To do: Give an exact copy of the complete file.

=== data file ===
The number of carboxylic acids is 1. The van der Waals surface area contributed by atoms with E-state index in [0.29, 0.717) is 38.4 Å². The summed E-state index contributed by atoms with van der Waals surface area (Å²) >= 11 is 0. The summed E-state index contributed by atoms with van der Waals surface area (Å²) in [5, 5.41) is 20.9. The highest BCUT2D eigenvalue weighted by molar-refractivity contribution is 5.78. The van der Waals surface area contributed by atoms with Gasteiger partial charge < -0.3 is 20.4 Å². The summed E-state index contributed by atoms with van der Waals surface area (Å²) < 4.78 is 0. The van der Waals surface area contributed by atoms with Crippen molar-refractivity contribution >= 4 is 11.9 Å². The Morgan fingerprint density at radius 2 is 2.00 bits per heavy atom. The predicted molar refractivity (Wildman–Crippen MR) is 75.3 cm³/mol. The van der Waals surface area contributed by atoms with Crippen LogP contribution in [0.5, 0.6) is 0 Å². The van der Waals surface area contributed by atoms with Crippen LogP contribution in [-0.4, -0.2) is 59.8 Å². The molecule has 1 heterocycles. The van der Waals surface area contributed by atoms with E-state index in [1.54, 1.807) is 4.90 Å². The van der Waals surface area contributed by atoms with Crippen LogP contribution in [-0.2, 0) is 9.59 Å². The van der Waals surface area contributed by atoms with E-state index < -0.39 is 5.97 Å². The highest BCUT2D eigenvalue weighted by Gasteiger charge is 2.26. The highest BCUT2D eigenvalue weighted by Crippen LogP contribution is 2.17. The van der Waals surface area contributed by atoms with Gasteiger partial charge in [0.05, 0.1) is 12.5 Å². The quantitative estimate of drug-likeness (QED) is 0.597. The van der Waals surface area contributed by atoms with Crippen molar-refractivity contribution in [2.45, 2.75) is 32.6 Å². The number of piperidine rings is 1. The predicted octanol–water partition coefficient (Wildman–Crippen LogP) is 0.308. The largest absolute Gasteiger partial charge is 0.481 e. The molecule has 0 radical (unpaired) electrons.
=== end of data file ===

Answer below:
The number of carboxylic acids is 1. The van der Waals surface area contributed by atoms with E-state index in [0.29, 0.717) is 38.4 Å². The summed E-state index contributed by atoms with van der Waals surface area (Å²) >= 11 is 0. The summed E-state index contributed by atoms with van der Waals surface area (Å²) in [5, 5.41) is 20.9. The highest BCUT2D eigenvalue weighted by molar-refractivity contribution is 5.78. The van der Waals surface area contributed by atoms with Gasteiger partial charge < -0.3 is 20.4 Å². The summed E-state index contributed by atoms with van der Waals surface area (Å²) < 4.78 is 0. The van der Waals surface area contributed by atoms with Crippen molar-refractivity contribution >= 4 is 11.9 Å². The Morgan fingerprint density at radius 2 is 2.00 bits per heavy atom. The predicted molar refractivity (Wildman–Crippen MR) is 75.3 cm³/mol. The van der Waals surface area contributed by atoms with Crippen LogP contribution in [0.5, 0.6) is 0 Å². The van der Waals surface area contributed by atoms with Crippen LogP contribution in [-0.4, -0.2) is 59.8 Å². The molecule has 1 heterocycles. The van der Waals surface area contributed by atoms with E-state index in [1.54, 1.807) is 4.90 Å². The van der Waals surface area contributed by atoms with Crippen LogP contribution in [-0.2, 0) is 9.59 Å². The van der Waals surface area contributed by atoms with E-state index < -0.39 is 5.97 Å². The highest BCUT2D eigenvalue weighted by Gasteiger charge is 2.26. The highest BCUT2D eigenvalue weighted by Crippen LogP contribution is 2.17. The van der Waals surface area contributed by atoms with Gasteiger partial charge in [0.05, 0.1) is 12.5 Å². The quantitative estimate of drug-likeness (QED) is 0.597. The van der Waals surface area contributed by atoms with Crippen molar-refractivity contribution in [2.45, 2.75) is 32.6 Å². The number of piperidine rings is 1. The predicted octanol–water partition coefficient (Wildman–Crippen LogP) is 0.308. The largest absolute Gasteiger partial charge is 0.481 e. The molecule has 0 radical (unpaired) electrons.